by Judge Dennis Challeen
It’s only natural that parents want to protect their children from difficult circumstances while they are growing up, and to prepare them for conflicts and competition in the adult world. However, there are some studies that reveal many successful adults had difficult childhoods. Not just a singular event, but an on-going home life of neglect, poverty, serious illness, sexual and physical abuse, addiction and mental illness, and possibly the death of a parent.
Success does not necessarily mean financial well-being, but also can indicate a general contribution to a better society. One example would be Dr. Jonas Salk, who developed the polio vaccine that has nearly eradicated polio from our planet, affecting millions of lives. He never became rich, because he never bothered to obtain a patent, which at that time (1955) had an estimated worth of $7 billion.
A few examples of people who rose above childhood hardships are Abraham Lincoln (his mother died when he was nine, he lived in poverty, his father was a drifter, and he had only 18 months of formal education), Henry Ford (who left home at 16), John D. Rockefeller (his father was absent, but he began his own business at 14), Eleanor Roosevelt (she lost both her mother and father by the age of 10), Oprah Winfrey (endured childhood sexual abuse), and Louis Armstrong (dealt with poverty and was abandoned by his father).
One study by psychologists Victor and Mildred Goertzel in 1962 showed that of 400 “famous men and women” who had made a positive contribution to society, only 15 percent had been raised in normal, untroubled homes; what was almost unbelievable was 300 of the 400 (75 percent) had been raised in families that were burdened by severe problems. A recent book by Dr. Meg Jay (“The Untold Story of Adversity and Resilience”) reinforces these studies. The psychologists’ explanation for this phenomenon is that children trapped within the confines of a dysfunctional home life must learn to cope with the family’s problems and learn survival skills that become useful in their adult life. Does this mean we should make life miserable for our children? Of course not, but when “helicopter parents” run interference, rescue, and make excuses for and take over their children’s problems, they are not doing them any favors.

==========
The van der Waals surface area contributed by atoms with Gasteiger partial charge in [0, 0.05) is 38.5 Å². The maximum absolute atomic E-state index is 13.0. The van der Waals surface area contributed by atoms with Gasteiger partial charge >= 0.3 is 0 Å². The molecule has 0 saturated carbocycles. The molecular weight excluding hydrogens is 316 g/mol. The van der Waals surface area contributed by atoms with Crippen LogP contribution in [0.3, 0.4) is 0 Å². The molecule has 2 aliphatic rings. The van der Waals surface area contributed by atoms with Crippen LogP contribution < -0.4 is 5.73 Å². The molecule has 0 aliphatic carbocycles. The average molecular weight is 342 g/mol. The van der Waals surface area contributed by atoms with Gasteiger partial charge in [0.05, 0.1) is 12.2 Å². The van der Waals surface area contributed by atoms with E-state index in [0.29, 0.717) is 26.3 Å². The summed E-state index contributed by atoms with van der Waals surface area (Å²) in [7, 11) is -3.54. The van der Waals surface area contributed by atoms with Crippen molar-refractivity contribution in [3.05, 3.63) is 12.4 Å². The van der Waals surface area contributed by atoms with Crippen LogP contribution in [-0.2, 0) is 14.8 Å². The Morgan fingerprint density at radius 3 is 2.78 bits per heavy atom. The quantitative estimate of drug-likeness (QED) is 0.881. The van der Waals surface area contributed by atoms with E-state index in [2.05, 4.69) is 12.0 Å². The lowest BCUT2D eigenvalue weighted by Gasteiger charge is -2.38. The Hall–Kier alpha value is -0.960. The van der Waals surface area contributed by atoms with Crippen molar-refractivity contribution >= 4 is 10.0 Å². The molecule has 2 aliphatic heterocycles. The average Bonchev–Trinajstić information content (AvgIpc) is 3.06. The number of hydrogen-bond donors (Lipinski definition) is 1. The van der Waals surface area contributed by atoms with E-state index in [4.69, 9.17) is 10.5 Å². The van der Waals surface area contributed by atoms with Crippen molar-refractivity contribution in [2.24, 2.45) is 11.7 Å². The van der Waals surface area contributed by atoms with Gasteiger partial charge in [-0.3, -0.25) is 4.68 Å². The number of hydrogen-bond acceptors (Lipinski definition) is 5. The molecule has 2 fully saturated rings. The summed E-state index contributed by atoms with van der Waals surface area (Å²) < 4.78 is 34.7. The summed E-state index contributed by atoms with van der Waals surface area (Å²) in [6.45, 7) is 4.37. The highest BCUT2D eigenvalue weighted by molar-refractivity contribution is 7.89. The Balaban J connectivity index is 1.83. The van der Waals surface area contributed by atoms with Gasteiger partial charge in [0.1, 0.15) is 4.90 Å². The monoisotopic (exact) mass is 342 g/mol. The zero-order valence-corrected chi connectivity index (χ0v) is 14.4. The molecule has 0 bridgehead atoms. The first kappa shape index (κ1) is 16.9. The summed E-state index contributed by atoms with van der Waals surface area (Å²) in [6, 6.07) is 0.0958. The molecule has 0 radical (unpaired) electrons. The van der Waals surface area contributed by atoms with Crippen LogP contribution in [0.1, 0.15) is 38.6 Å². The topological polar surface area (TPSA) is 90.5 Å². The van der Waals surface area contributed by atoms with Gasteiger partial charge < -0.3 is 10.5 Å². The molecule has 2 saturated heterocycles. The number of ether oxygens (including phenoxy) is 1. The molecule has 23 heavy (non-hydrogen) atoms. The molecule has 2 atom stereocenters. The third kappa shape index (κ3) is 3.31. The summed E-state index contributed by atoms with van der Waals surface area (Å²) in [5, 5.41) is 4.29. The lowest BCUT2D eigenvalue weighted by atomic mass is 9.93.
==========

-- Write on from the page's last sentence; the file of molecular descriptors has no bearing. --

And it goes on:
Sometimes parents teach the wrong lessons, such as total denial; excuse making; lying; avoiding responsibility; and dishonesty when dealing with authorities such as police, courts and school administrators. They pass onto their children irresponsible coping skills that harm rather than help their children. The old saying “the apple doesn’t fall far from the tree” applies. They create high-risk children heading for future problems such as criminality, unwanted pregnancy and unemployment.
Fortunately, about a third of these children from troubled homes do not replicate their parents’ troubled homes. They seek and find supportive spouses and build families vastly different from what they experienced as children; they become confident, competent, caring adults, and they become determined, resilient survivors who don’t let problems rule their lives. If knocked down, they pick themselves up and find a way to start all over again. They refuse to accept failure — they don’t give up. They develop an “I can overcome whatever comes my way” attitude. “When times get tough, the tough get tougher.” They believe in themselves and don’t let others put them down and define them in negative terms.
When I was a judge we often had children in court who were living in dysfunctional homes. Through the years I would meet them as adults in super markets, gas stations, restaurants and other business places. They would approach me and ask if I remembered them. Often, I didn’t recognize them, as they had become changed adults, but they almost all wanted to relate their achievements, and were proud of their families they had put together. They had somehow overcome their unfortunate childhoods.
Not all were so fortunate. I likewise have often read the local newspapers and recognized their names for convictions of crimes; early tragic deaths from reckless living, repeating the errors of their childhood upbringing.
The psychologists explain there is no easy answer as to why some make this transition and others fail. In simple terms, it is developing the determined will to overcome adversity; some children have it; others don’t. Resilience is not a single response but an ongoing life-long phenomenon.
Being involved in sports or learning the challenge of playing a musical instrument or any other competition outside the home can be an indicator of whether the child is learning these survival skills. Competitions teach a youngster: “Although I may lose today, I can win tomorrow.”
Michael Jordan, considered one of the world’s greatest basketball players, sums it up this way: “I’ve missed more than 9,000 shots in my career, lost almost 300 games, missed the game-winning shot 26 times. I’ve failed over and over again in my life. That is why I succeed.”